Three deadly bombings have rocked two of Russia's southern cities in the past four days, killing at least 34 people just six weeks before the country plans to host the 2014 Olympic Winter Games in Sochi.
A suicide bomber detonated an explosive device containing shrapnel on a public bus Monday morning in the southern city of Volgograd, killing at least 14 people and injuring over 30. This attack, which investigators are describing as a "terrorist act," comes one day after another suicide bomber detonated an explosive device at Volgograd's railway station, killing at least 17. Additionally, on Friday a car bomb killed three people in the southern Russian city of Pyatigorsk, 170 miles east of Sochi.
No group has taken responsibility for the two most recent attacks in Volgograd, but Vladimir Markin, a spokesman for the investigators covering the attacks, told media outlets that the shrapnel used in the two most recent explosive devices was "identical."
"That confirms the investigators' version that the two terror attacks were linked," Markin said in a statement. "They could have been prepared in one place."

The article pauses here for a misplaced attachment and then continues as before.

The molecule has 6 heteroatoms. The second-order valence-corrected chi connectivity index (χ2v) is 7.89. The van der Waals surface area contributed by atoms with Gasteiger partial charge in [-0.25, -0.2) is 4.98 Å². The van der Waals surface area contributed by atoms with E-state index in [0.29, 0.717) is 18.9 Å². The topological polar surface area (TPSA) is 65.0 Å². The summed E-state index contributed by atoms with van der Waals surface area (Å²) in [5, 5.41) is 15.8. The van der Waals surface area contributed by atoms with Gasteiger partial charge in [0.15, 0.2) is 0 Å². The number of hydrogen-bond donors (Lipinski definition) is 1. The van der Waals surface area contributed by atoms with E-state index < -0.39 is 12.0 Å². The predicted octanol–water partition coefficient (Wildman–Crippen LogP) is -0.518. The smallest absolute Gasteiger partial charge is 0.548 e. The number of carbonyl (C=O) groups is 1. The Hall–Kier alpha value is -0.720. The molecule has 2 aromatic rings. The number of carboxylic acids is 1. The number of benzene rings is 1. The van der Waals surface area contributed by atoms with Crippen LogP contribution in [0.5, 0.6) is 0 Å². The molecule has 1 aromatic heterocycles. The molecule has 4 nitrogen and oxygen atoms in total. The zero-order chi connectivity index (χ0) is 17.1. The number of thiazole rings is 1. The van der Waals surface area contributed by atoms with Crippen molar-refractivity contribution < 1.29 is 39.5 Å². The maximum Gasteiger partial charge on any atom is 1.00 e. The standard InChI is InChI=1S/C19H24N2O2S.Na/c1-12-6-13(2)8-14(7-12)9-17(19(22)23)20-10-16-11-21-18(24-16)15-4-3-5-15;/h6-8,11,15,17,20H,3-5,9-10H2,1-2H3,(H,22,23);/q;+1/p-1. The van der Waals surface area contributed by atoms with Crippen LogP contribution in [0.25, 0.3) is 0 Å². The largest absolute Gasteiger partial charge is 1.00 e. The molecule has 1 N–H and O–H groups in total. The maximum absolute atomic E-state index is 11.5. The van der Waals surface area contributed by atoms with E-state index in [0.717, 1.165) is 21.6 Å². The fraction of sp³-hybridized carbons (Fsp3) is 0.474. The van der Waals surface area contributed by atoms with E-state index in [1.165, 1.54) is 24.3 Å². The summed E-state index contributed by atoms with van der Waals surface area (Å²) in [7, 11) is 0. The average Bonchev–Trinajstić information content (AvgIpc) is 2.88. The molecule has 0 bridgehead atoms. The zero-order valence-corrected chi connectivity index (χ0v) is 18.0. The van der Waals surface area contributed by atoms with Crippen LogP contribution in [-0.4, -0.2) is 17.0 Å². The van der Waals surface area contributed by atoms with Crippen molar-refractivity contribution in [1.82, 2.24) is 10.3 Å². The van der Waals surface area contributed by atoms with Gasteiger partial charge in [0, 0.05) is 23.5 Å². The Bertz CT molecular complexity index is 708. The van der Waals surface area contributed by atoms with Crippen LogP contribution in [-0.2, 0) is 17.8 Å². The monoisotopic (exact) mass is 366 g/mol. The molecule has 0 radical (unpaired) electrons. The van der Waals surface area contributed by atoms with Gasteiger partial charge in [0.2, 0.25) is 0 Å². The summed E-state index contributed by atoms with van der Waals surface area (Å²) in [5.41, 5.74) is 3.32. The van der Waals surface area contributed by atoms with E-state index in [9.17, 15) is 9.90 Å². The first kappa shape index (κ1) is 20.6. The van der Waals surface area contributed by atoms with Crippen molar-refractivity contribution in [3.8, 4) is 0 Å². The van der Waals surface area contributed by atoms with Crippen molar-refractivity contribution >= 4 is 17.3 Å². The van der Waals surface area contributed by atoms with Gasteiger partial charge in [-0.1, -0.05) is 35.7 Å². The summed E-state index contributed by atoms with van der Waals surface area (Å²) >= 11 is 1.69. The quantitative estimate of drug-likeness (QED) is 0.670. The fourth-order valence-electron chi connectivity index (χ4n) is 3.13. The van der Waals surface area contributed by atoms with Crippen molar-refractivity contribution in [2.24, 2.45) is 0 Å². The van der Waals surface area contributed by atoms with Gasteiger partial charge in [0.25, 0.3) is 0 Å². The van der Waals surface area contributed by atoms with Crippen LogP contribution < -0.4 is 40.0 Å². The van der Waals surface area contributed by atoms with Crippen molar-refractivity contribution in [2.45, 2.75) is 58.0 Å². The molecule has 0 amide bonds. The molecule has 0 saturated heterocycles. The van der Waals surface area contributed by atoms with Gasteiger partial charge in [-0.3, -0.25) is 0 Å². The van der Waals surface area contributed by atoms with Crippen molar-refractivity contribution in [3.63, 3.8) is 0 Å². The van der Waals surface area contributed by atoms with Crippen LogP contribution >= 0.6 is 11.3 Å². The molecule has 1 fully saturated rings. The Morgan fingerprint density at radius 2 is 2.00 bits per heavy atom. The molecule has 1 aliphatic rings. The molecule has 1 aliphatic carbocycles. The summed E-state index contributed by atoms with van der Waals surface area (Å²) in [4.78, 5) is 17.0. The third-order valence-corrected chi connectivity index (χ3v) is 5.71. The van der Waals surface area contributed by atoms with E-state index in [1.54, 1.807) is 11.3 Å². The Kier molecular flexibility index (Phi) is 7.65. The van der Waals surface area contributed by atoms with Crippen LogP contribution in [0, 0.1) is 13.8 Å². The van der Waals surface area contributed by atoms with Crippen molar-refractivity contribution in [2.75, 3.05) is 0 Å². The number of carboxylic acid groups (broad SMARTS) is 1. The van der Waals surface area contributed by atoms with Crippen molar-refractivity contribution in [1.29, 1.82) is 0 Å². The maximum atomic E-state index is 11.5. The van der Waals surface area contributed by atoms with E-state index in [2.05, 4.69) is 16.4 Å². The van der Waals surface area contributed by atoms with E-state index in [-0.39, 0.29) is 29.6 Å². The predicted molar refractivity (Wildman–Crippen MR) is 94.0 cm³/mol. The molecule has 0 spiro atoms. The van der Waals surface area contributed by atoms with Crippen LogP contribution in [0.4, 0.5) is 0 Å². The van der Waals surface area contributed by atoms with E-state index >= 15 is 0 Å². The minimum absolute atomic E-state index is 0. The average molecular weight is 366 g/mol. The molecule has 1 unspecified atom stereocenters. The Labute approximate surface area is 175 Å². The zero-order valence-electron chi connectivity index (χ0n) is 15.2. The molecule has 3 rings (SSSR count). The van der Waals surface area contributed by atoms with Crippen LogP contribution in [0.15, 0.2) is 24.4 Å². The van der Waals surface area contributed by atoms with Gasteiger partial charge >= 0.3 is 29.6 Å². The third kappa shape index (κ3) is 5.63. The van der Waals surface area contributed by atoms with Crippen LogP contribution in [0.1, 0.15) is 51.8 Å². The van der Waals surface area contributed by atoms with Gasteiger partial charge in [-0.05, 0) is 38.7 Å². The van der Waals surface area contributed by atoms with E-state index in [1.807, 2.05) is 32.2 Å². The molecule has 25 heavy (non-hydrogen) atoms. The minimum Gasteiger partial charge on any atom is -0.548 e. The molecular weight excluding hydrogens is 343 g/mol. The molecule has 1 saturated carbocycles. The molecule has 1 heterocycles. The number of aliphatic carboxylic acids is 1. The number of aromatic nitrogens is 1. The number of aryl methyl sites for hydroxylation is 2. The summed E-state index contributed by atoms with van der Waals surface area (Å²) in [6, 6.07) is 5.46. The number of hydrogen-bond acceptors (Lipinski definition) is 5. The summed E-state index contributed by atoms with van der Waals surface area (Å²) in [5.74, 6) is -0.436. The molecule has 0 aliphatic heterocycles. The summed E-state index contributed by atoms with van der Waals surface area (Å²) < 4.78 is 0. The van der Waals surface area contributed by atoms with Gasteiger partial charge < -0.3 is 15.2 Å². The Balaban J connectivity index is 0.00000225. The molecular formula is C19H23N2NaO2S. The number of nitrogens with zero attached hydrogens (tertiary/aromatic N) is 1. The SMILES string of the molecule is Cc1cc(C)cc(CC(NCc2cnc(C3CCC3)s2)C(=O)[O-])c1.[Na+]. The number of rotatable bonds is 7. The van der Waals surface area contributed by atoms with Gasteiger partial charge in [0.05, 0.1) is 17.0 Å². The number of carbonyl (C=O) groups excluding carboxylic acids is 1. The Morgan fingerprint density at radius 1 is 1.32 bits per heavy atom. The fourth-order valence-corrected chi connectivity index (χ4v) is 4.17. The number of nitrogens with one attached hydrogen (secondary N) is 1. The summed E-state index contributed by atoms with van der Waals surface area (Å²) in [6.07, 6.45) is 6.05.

The Volgograd attacks have sparked concern over the safety of the 2014 Olympic Winter Games being held in Sochi, Russia, located near the country's violent north Caucasus region. Daniel Sandford, the Moscow correspondent for BBC News, said that it was always risky to hold the games near the volatile republics of Chechnya and Dagestan.
Additionally, Steven Pifer of the Brookings Institution's Arms Control and Non-Proliferation Initiative told USA Today that terrorist groups near the north Caucasus region would be very tempted to attack the Sochi Olympics in February. "If you are a terrorist group in the Caucasus, the Sochi Olympics are going to be a very inviting target."
Russian President Vladimir Putin has not addressed the recent attacks publicly, but has ordered a federal committee to set up counterterrorism efforts in multiple Russian cities, including Volgograd, Reuters reports.
In response to the bombings, Thomas Bach, president of the International Olympic Committee, released a statement calling the recent acts a "despicable attack on innocent people."
"I am certain that everything will be done to ensure the security of the athletes and all the participants of the Olympic Games," Bach continued.
"Sadly terrorism is a global disease but it must never be allowed to triumph. The Olympic Games are about bringing people from all backgrounds and beliefs together to overcome our differences in a peaceful way. The many declarations of support and solidarity from the international community make me confident that this message of tolerance will also be delivered by the Olympic Winter Games in Sochi."